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Friday, June 24, 2022

Are Omicron-Specific Vaccines Really Required?

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As the Omicron variant of COVID-19 started to wreak havoc around the world causing a steep rise in the number of cases, the authorities have been taken aback fearing another wave taking the lives of many as we saw in early 2021.

Thankfully, initial studies on the new variant indicate that Omicron is not as deadly as its predecessor, the Delta variant. It, however, is more contagious than the previous strains. So, the rapid increase in positivity rate has forced the global bodies to come up with a solution to this problem.

What do the experts suggest?

WHO periodically organizes consultations with an independent group of experts, the Technical Advisory Group on COVID-19 Vaccine Composition (TAG-CO-VAC), to review the evidence and analyse the implications of emerging variants on the performance of COVID-19 vaccines.

The body comprising independent experts suggested the need of more studies and research to understand if the composition of the current COVID-19 vaccines may need to be changed to ensure that they provide higher protection against the Variants of Concern (VOCs), including Omicron or any other future strains. 

Some experts have stressed on the need for COVID-19 vaccines to produce broader, stronger and lasting immune responses to eliminate the need for successive booster doses. They opined that a vaccination strategy that is based on repeated doses of the original vaccine composition is not sustainable or appropriate.

Do we need an Omicron-specific vaccine?

The WHO panel, however, did not recommend the need for an Omicron-specific vaccine at the moment. They said that this can only be considered once there is enough evidence and also requested the vaccine manufacturers to share data available to them.

Viruses keep on changing and newer variants with newer characteristics may appear in future. There are chances of more mutations coming up in future.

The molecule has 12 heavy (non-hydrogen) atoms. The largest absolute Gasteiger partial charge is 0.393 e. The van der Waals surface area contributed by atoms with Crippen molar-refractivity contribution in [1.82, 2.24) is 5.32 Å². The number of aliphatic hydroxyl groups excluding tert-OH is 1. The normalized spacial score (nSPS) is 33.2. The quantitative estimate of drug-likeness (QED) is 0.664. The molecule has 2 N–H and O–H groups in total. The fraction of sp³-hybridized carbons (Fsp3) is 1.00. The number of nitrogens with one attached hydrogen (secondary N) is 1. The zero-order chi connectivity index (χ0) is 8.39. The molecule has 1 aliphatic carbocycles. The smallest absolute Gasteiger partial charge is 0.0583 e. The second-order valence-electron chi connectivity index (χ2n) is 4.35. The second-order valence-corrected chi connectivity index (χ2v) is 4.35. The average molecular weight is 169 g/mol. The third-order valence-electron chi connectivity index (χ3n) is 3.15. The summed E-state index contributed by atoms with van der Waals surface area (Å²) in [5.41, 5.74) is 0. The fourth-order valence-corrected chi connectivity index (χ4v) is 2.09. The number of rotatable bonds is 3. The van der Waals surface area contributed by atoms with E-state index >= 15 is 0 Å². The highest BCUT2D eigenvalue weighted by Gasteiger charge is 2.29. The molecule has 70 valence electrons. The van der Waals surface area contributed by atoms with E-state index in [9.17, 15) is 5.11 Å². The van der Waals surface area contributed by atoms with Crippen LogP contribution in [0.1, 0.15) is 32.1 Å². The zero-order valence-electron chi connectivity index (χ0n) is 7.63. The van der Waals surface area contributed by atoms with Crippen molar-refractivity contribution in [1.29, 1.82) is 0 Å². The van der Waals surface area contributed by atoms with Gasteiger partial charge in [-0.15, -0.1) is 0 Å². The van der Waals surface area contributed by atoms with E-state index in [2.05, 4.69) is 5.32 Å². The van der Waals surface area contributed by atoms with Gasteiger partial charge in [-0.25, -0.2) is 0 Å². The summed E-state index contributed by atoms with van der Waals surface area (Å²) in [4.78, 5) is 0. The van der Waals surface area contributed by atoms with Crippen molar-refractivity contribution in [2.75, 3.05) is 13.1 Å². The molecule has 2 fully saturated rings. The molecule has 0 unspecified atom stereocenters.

What’s the update on vaccines?

As many as 10 vaccine manufacturing companies around the world are currently working on bringing up vaccines for COVID-19. Moreover, a total of seven potential vaccine candidates that are still under development are being tested against the new variant. Some of these newer vaccines are expected to be released in the months to come.

Here is the list of vaccines that are under development –

  • Betuvax-CoV-2
  • Inovio (INO-4800)
  • Valneva (VLA2001)
  • Oravax
  • Gritstone (GRT-R910)
  • Daiichi Sankyo (DS-5670)
  • KM Biologics (KD-414)

UNICEF has explained that some of the above-mentioned candidates may be used as booster shots or independent vaccines against the virus.

Here is the list of already existing vaccines that are being tested against the new Omicron variant –

  • 8Pfizer/BioNTech
  • Moderna
  • Bharat Biotech’s COVAXIN
  • Serum Institute of India (SII)- COVISHIELD
  • Janssen
  • Sinopharm
  • Sinovac
  • Gamaleya
  • Novavax
  • AstraZeneca
  • Anhui ZL

Furthermore, the Indian Council of Medical Research (ICMR) has also started to study the effectiveness of already existing COVID-19 vaccines – Covishield and Covaxin – against the Omicron variant.

Takeaway

Studies are under process to understand the effectiveness of existing vaccines and also to evaluate the need for any modification in the vaccine composition for better protection against the newer variants. It is important for us to know that even the existing vaccines offer good protection against severe illness and death due to COVID. while We should therefore continue to get vaccinated (if eligible), and keep ourselves safe from this highly contagious variant of COVID-19. State governments across India have already imposed multiple restrictions to contain the spread of the virus and its variants. Now, it is our responsibility to keep ourselves and our loved ones safe from the virus. So, keep following the social protocols and stay healthy!

The information included at this site is for educational purposes only and is not intended to be a substitute for medical treatment by a healthcare professional. Because of unique individual needs, the reader should consult their physician to determine the appropriateness of the information for the reader’s situation.





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